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Selecting the proper length of a ferro rod is a bit like selecting the blade length for a knife.  You want it long enough that it is comfortable to use, but not so long that it will break.  Ferrocerium is a fairly brittle alloy.  If you get a ferro rod that is too long and it takes a strike to the middle, it can easily break off.  This has happened to me before and can sometimes render the ferro rod useless. 

If you find a ferro rod that is supported on the side in any way, that is the way to go.  For example, some ferro rods are glued to a block of magnesium on the side.  This will support the ferro rod, so it is less likely to break.  If you cannot find a supported ferro rod, the ideal length is about three inches not including the handle.  This is short enough that it is not prone to breaking and long enough that you can comfortably use it without worrying about bumping your hand.

As a final word of warning, be wary of ferro rods that are built into other devices.  I have at least a half dozen different survival gadgets that have a built in ferro rod.  These include a survival shovel, a bracelet, a credit card multitool, and several others.  Often these multitools have tons of functions, but the ferro rod itself is prone to breaking.  They typically are made of softer alloys and are thinner.  This allows the company to advertise that it has a ferro rod without spending much money on the addition.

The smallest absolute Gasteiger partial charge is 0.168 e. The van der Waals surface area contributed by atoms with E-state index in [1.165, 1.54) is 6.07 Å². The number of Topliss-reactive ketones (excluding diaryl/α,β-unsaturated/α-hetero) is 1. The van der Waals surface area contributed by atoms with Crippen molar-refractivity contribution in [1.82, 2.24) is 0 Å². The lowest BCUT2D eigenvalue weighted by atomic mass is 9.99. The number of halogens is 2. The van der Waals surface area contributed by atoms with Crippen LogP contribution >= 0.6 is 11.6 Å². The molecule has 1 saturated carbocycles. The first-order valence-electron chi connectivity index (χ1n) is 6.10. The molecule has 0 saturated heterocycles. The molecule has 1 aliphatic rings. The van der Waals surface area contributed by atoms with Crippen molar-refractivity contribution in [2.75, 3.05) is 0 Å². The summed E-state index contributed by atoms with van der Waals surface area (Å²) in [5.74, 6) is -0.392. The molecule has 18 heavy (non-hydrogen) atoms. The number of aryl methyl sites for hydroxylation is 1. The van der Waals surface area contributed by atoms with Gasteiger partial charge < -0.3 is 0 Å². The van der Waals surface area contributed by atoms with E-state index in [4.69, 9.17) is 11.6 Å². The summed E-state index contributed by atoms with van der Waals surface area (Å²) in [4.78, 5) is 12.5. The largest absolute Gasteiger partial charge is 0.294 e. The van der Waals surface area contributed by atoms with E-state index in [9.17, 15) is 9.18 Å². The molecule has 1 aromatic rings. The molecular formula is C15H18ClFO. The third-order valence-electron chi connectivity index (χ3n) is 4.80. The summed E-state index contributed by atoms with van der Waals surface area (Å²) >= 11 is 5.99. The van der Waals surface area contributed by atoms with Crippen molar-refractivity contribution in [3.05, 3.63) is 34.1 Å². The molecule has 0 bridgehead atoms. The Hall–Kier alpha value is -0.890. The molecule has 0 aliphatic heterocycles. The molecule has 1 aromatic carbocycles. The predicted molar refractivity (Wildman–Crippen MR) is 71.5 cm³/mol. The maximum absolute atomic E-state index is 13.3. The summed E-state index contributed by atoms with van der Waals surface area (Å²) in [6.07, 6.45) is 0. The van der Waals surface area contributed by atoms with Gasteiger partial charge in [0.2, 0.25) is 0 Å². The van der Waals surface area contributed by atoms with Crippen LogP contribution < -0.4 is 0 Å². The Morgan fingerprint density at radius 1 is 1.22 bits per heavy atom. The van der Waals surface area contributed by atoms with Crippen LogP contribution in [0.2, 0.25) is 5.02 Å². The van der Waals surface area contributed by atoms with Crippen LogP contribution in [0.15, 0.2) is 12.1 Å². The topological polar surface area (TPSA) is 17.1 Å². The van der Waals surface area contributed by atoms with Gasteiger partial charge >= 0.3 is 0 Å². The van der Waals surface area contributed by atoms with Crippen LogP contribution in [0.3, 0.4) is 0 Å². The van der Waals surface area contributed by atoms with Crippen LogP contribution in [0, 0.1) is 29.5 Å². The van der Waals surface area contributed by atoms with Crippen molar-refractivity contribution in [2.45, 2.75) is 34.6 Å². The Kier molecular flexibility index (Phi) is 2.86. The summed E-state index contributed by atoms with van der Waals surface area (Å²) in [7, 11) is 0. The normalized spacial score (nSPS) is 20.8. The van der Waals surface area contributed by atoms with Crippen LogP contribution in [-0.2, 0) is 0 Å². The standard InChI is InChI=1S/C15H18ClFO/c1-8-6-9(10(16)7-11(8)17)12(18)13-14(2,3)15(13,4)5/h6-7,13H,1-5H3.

The most important thing with ferro rods is always having one. Chances are you could still start a fire in a pinch even if your ferro rod breaks.  However, you are always better off selecting one that you are comfortable using.

Want to learn how to use a Ferro rod properly? Here's an in-depth explanation

Want to get your own Ferro Rod? Here's your best option

By John Londergan


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